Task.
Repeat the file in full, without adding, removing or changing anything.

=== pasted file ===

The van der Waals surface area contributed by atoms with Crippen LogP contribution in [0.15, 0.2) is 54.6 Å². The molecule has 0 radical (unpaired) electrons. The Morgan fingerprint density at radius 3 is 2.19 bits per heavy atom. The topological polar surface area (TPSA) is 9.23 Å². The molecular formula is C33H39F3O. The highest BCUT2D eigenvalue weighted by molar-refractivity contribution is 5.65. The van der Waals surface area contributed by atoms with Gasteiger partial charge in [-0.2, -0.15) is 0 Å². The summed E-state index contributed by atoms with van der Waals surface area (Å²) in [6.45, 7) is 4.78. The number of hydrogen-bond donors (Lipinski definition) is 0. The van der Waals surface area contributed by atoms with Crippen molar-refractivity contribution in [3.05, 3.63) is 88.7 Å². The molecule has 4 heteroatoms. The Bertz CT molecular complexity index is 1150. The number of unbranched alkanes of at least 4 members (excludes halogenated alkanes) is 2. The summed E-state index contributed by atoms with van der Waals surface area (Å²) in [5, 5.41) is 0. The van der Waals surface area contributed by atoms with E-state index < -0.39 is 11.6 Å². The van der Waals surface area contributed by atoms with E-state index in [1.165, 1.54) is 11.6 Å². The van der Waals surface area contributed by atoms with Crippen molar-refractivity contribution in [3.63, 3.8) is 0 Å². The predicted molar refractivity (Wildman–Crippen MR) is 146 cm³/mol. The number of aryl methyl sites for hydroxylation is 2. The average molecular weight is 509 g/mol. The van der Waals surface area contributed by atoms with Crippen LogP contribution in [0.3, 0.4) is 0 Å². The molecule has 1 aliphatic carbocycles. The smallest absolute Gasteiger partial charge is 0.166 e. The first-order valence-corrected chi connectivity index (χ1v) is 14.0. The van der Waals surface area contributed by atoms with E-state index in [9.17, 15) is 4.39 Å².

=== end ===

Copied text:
The van der Waals surface area contributed by atoms with Crippen LogP contribution in [0.15, 0.2) is 54.6 Å². The molecule has 0 radical (unpaired) electrons. The Morgan fingerprint density at radius 3 is 2.19 bits per heavy atom. The topological polar surface area (TPSA) is 9.23 Å². The molecular formula is C33H39F3O. The highest BCUT2D eigenvalue weighted by molar-refractivity contribution is 5.65. The van der Waals surface area contributed by atoms with Gasteiger partial charge in [-0.2, -0.15) is 0 Å². The summed E-state index contributed by atoms with van der Waals surface area (Å²) in [6.45, 7) is 4.78. The number of hydrogen-bond donors (Lipinski definition) is 0. The van der Waals surface area contributed by atoms with Crippen molar-refractivity contribution in [3.05, 3.63) is 88.7 Å². The molecule has 4 heteroatoms. The Bertz CT molecular complexity index is 1150. The number of unbranched alkanes of at least 4 members (excludes halogenated alkanes) is 2. The summed E-state index contributed by atoms with van der Waals surface area (Å²) in [5, 5.41) is 0. The van der Waals surface area contributed by atoms with E-state index < -0.39 is 11.6 Å². The van der Waals surface area contributed by atoms with E-state index in [1.165, 1.54) is 11.6 Å². The van der Waals surface area contributed by atoms with Crippen molar-refractivity contribution in [3.63, 3.8) is 0 Å². The predicted molar refractivity (Wildman–Crippen MR) is 146 cm³/mol. The number of aryl methyl sites for hydroxylation is 2. The average molecular weight is 509 g/mol. The van der Waals surface area contributed by atoms with Crippen LogP contribution in [0.3, 0.4) is 0 Å². The molecule has 1 aliphatic carbocycles. The smallest absolute Gasteiger partial charge is 0.166 e. The first-order valence-corrected chi connectivity index (χ1v) is 14.0. The van der Waals surface area contributed by atoms with E-state index in [9.17, 15) is 4.39 Å².